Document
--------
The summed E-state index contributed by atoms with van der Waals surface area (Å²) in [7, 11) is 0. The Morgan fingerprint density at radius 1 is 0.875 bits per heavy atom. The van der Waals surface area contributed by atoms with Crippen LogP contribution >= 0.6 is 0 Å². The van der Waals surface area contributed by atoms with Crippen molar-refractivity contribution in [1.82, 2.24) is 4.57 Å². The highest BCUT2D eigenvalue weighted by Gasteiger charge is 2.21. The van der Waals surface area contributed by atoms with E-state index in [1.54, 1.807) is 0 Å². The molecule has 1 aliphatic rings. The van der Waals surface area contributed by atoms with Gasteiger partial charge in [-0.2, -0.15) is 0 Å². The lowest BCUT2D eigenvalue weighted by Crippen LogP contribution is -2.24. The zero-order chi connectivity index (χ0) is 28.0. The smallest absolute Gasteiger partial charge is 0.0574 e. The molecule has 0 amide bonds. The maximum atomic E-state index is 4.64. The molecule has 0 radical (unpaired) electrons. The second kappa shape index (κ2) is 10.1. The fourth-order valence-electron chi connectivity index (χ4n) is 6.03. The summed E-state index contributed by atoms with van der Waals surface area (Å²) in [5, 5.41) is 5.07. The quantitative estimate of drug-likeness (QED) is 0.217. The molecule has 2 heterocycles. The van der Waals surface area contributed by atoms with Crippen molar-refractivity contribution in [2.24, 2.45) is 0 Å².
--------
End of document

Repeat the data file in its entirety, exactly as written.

The summed E-state index contributed by atoms with van der Waals surface area (Å²) in [7, 11) is 0. The Morgan fingerprint density at radius 1 is 0.875 bits per heavy atom. The van der Waals surface area contributed by atoms with Crippen LogP contribution >= 0.6 is 0 Å². The van der Waals surface area contributed by atoms with Crippen molar-refractivity contribution in [1.82, 2.24) is 4.57 Å². The highest BCUT2D eigenvalue weighted by Gasteiger charge is 2.21. The van der Waals surface area contributed by atoms with E-state index in [1.54, 1.807) is 0 Å². The molecule has 1 aliphatic rings. The van der Waals surface area contributed by atoms with Gasteiger partial charge in [-0.2, -0.15) is 0 Å². The lowest BCUT2D eigenvalue weighted by Crippen LogP contribution is -2.24. The zero-order chi connectivity index (χ0) is 28.0. The smallest absolute Gasteiger partial charge is 0.0574 e. The molecule has 0 amide bonds. The maximum atomic E-state index is 4.64. The molecule has 0 radical (unpaired) electrons. The second kappa shape index (κ2) is 10.1. The fourth-order valence-electron chi connectivity index (χ4n) is 6.03. The summed E-state index contributed by atoms with van der Waals surface area (Å²) in [5, 5.41) is 5.07. The quantitative estimate of drug-likeness (QED) is 0.217. The molecule has 2 heterocycles. The van der Waals surface area contributed by atoms with Crippen molar-refractivity contribution in [2.24, 2.45) is 0 Å².